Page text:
A Comparison and Contrast Between

Israel and the Church



The prophecy found in Daniel 9:24-27 is a key to understanding the parenthetical nature of this present age. Israel’s history from the rebuilding of Jerusalem to the second coming of Messiah is incorporated in the 70 Week prophecy of Daniel 9:24-27.  We know that Messiah was cut off (referring to His violent death) after the 69th week, and we know from the book of Revelation and other Scripture passages that the 70th week is yet future and represents the final seven years before the Messiah returns to the earth.  Between the 69th and 70th weeks is a “gap” of nearly 2000 years, during which time God has been building His Church (Matthew 16:18) and “visiting the nations to take out of them a people for His Name” (Acts 15:14).

It is highly significant that this 70-Week prophecy of Daniel, while detailing the history of God’s people—“seventy weeks are determined upon thy people” (Dan. 9:24)—has nothing to say about a period of history which is now known to consist of nearly two millennia.  When this remarkable “gap” or “parenthesis” is integrated with Daniel’s great chronological prophecy, the interpreter is forced to distinguish two histories:  1) the stated history of Israel (490 years); 2) the unstated, parenthetical history of the Church (already nearly 2000 years).  God has a distinct history or program for Israel as well as a distinct history or program for His Church.  The two programs harmonize perfectly but do not interfere one with the other, nor do they overlap in time.  The Church age in its entirety falls in the period of time after the conclusion of the 69th week and before the beginning of the 70th week.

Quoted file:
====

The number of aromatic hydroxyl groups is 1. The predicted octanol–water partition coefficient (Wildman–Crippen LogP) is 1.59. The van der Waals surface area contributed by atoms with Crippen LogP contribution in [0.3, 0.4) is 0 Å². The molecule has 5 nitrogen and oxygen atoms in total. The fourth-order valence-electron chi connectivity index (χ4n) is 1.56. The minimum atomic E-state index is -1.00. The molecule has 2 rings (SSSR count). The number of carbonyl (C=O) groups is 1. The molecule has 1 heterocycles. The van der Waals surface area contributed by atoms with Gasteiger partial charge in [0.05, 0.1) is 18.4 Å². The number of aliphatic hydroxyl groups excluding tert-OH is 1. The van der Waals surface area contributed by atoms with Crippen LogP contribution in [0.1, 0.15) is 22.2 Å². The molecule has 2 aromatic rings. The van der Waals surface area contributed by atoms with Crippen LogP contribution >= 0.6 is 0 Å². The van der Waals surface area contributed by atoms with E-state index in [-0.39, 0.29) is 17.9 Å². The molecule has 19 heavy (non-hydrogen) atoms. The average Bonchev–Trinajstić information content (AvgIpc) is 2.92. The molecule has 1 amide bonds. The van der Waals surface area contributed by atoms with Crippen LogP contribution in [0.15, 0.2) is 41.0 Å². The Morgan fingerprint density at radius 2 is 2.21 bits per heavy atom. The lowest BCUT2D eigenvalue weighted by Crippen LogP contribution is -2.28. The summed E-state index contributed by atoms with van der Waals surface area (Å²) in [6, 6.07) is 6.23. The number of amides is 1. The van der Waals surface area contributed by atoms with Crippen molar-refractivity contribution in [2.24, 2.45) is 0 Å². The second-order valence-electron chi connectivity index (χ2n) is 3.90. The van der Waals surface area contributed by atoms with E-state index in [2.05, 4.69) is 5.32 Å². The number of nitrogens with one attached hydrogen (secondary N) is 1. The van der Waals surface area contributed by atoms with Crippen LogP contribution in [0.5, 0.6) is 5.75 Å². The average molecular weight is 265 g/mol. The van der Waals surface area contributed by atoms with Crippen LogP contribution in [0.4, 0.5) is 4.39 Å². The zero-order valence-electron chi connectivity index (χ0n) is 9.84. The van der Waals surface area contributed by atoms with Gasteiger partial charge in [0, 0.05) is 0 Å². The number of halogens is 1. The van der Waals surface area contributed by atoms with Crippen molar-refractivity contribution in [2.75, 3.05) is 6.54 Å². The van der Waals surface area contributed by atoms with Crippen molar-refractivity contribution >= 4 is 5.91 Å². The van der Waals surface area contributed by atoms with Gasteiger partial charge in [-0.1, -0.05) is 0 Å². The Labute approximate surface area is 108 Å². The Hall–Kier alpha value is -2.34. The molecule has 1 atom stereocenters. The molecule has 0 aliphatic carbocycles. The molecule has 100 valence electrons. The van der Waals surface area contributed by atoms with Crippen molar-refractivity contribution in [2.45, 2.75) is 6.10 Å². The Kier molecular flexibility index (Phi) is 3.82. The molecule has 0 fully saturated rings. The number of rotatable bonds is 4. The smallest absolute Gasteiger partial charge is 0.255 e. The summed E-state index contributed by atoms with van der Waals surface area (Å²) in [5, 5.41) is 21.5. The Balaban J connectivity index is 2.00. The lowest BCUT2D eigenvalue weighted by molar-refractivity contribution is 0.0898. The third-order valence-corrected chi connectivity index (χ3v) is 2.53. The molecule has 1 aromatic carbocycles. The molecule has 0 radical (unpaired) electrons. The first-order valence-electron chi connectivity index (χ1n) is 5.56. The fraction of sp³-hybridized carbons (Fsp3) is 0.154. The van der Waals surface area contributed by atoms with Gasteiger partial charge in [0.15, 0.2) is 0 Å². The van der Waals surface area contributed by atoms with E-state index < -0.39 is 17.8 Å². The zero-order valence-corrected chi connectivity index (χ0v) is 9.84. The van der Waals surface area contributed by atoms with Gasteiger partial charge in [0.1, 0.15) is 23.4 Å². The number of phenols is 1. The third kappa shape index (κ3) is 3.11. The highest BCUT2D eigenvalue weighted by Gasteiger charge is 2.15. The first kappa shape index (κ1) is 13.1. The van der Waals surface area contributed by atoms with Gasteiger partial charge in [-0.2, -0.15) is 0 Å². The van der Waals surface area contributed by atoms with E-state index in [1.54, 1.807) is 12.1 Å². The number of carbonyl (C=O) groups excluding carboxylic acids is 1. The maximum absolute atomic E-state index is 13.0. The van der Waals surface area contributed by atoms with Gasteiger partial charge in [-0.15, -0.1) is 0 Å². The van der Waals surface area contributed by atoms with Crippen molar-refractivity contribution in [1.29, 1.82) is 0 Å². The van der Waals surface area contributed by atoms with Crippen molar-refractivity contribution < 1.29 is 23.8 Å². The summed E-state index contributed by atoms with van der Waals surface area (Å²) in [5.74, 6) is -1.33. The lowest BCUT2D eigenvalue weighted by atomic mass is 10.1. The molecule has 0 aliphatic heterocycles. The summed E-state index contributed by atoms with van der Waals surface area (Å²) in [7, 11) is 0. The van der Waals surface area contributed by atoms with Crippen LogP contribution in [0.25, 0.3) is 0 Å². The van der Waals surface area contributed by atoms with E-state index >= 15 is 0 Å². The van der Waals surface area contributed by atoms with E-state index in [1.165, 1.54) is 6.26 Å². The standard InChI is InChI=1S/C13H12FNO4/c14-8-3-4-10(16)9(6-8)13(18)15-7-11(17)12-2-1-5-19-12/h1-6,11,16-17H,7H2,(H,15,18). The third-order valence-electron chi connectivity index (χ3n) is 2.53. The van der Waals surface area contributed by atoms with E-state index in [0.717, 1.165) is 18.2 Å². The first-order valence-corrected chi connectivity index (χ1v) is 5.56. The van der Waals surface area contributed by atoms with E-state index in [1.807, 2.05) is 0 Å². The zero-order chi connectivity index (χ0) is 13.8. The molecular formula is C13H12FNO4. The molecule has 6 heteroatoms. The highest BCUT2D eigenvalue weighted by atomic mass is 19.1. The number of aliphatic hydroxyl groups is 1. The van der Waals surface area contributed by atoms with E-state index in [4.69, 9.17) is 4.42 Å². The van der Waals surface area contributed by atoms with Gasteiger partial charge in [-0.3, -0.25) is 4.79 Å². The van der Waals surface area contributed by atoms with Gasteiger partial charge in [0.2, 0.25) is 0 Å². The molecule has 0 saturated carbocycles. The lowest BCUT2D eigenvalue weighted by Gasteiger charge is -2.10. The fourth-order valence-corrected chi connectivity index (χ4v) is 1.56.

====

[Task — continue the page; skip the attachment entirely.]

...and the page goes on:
Vital Distinctions Between Israel and the Church